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Shallow Myths Part 2: Investigating Ineffectiveness of Police Training


This is part 2 of our use of force analysis. For part 1, click here

Portlanders join many cities throughout the nation in calling for an effective response to police violence. The city of Portland has responded by mandating more training, and by increasing the budget allocated to the Portland Police Bureau. These trainings are verifiably ineffective, and waste taxpayer money while providing cover for police violence at the same time.

Click here for our dashboard on PPB Training

With the rise of VHS camcorders in the early 1990s, Americans not already experiencing police brutality on a daily basis became witness to repugnant violence, many for the first time. The infamous video of Rodney King’s beating in 1991, and subsequent acquittal of the four officers, led to the 1992 Los Angeles Uprising. Twenty eight years later, the footage of the murder of George Floyd at the hands of officer Derek Chauvin (shot on a cell phone by a witness) sparked hundreds of protests across the world.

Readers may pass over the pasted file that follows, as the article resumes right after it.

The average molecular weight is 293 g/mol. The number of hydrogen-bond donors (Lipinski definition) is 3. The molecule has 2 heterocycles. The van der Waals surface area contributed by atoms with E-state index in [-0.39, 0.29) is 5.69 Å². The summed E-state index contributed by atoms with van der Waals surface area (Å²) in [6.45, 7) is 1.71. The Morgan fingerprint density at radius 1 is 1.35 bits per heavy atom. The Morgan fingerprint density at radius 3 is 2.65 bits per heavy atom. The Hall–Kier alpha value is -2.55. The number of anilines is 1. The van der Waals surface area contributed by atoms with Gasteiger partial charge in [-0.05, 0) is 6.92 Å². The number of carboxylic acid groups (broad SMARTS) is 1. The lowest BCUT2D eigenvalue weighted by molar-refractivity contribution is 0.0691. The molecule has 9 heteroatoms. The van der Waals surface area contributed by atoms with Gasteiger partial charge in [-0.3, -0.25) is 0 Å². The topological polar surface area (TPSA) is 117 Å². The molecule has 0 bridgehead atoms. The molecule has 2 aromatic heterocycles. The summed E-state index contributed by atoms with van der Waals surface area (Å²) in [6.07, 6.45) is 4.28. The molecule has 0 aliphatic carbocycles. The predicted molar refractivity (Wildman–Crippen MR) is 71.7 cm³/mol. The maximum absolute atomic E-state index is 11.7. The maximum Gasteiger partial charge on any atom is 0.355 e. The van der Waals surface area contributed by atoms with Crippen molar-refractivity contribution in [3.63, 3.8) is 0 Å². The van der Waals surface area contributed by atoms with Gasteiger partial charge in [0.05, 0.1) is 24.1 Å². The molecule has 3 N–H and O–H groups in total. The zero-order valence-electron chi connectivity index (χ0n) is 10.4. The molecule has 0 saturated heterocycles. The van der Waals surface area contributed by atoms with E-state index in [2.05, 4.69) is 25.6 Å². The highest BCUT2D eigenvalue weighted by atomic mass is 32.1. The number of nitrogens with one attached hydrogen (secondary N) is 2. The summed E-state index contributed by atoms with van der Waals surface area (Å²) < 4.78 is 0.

In cities across the country, police have responded to calls of accountability and defunding with attempts to ban recording of police, well-known and fallacious “few bad apples” arguments, and, of course, calls for more training and subsequent funding. President Biden has pushed these exact fairy tales. In 2022, congress passed a bill increasing police funding, and directed the Department of Justice to enact more training. In Portland, we hear the same story. Despite outrage over systemic police violence throughout the decades, Portland police budgets have only grown.